Is the BMW M4 CSL an instant legend? We drive the new M car before it lands in Australia to a few lucky owners.
BMW’s M Division is returning to its roots rather fittingly with this, its 50th anniversary present to its diehard fans: the new BMW M4 CSL. The company is offering another headline new product in this its big birthday year but, as you might have read elsewhere, it’s a curious plug-in hybrid SUV that, for reasons unfathomable to many of us, appears to have been named after a Citroen. The reasons that the BMW XM exists at all aren’t so hard to fathom, of course; but the CSL is the real party piece – not least because it’s a CSL.
BMW’s Motorsport division was founded in 1972 in order to better run its parent company’s competition efforts and its first road car was actually the memorably wild-looking homologation version of the ‘E9’ coupe: the ‘Batmobile’ 3.0 CSL.
You won’t appreciate the beauty of the CSL’s lightweight carbon-composite bonnet and bootlid until you lift them up, feel their weight, and admire the naked carbon underneath.
Those three letters – which stand for ‘Competition Sport Lightweight’ – hold the most special of statuses for Munich. They have only been used on one other road-going BMW since the ‘E9’: the celebrated ‘E46’ M3 CSL of 2004, which plenty still hail as the greatest BMW M car there has yet been. And so, while limited-run M3s and M4s have used other model identities over the decades, from CRT to GTS and even GTR in a few cases, we can safely assume that this one must be an exceptional prospect. You don’t blow nearly twenty years of dust off an iconic nameplate without being sure that you’re going to deploy it properly.
Before we move on, then, let’s reflect on how the more rarefied end of the market for German performance cars has changed since the ‘E46’ CSL of 2004. That was BMW’s first road-going M car to get a semi-slick ‘cup’ tyre, you may remember. The first with a weight-saving roof made out of carbon-fibre-reinforced plastic, too. It jettisoned its sound insulation, factory navigation- and stereo systems, air conditioning, electric front seats and its occasional rear ones; and it ended up 110kg lighter than the M3 Coupe on which it was based. The new CSL is 100kg lighter than its series-production equivalent, while retaining niceties such as air con, a stereo and an infotainment system. Because, as companies like BMW have gradually learned over the decades, even the wealthiest and most enthusiastic petrolheads like performance cars that they can actually use.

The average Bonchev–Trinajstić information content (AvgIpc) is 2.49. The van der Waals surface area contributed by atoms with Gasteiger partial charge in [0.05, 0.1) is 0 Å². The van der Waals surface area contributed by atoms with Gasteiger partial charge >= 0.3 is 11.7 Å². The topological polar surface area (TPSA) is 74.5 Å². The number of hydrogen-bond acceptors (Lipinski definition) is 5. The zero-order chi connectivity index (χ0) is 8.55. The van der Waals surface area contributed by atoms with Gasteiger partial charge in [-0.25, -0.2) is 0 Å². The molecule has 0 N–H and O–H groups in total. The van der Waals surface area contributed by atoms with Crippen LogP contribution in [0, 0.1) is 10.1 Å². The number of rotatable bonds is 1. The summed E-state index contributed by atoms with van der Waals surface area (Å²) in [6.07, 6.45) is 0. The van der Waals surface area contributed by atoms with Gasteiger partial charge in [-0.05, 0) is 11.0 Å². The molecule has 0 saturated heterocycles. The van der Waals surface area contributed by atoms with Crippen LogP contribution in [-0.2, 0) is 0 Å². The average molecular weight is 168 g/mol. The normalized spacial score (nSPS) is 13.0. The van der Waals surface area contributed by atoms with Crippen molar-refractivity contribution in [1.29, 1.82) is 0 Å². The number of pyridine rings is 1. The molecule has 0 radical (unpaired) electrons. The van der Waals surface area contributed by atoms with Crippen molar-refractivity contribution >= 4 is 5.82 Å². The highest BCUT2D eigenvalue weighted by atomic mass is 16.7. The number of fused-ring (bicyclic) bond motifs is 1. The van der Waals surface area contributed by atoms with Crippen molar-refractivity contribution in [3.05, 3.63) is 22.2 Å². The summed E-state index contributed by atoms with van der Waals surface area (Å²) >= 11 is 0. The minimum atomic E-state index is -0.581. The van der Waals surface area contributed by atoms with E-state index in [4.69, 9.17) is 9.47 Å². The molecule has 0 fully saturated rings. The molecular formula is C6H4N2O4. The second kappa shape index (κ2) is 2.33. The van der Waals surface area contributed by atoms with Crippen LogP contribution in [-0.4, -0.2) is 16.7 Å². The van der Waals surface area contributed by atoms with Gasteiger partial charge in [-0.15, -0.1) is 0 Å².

The M3 CSL was priced from $210,000 when it came to market in Australia in 2004: a figure which sounds about right when you consider that this new M4 CSL has a showroom price of $303,900 in 2022.
BMW is clearly aiming high with this new ultimate M car, then – and, if it hits its target market dead centre, it will, in turn, become extra-profitable for the M Division, and worth the outlay for the lucky owners who’ll reap the rewards of a car whose reputation far outstrips its supply. It’s a well-practised trick. The new CSL, like so many cars of its kind, plays to the high-rolling collector, and uses so much power and apparent hardcore temperament to flag its status loud and clear.
So what will they get for the money? The new CSL’s bonnet and bootlid are made out of ‘CFRP’ in addition to the roof. The standard-fit M Carbon racing bucket seats save 24kg compared with the M4’s standard seats, and another 21kg comes courtesy of throwing out the second-row passenger seats and belts completely. Special forged alloy wheels, standard-fit carbon-ceramic brakes, and BMW M’s axle makeover saves 21kg across the car’s rolling chassis. 15kg of sound insulation has been removed from various places. And the CSL’s new titanium exhaust is 4kg lighter than the one it replaces.
The new CSL’s standard-fit racing bucket seats are apparently quite uncompromising (you’ll need to return to the dealer’s workshop if you want their height adjusted), but our test car had BMW’s regular M Carbon buckets instead (the same ones which are optional on an M3- or M4 Competition, with seat heaters and electric adjustment).
The interior is awash with special styling touches and racy materials, but it isn’t so stripped out as to feel sparse. All of the digital infotainment features of a regular M4 are included (you can even have a head-up display if you like). But there are no Porsche RS-style belt-pull door releases, there’s no fire extinguisher – and there’s no roll cage even as an option. Could this be BMW hinting that, in contrast to an M4 GTS or certain key trackday rivals, the CSL is intended as a fast road car first and a track car second? That it isn’t so interested in gestures of circuit preparedness that owners might seldom actually need? It would make a pleasant and pragmatic change, I must say; and it’d be typical of the M Division to make it.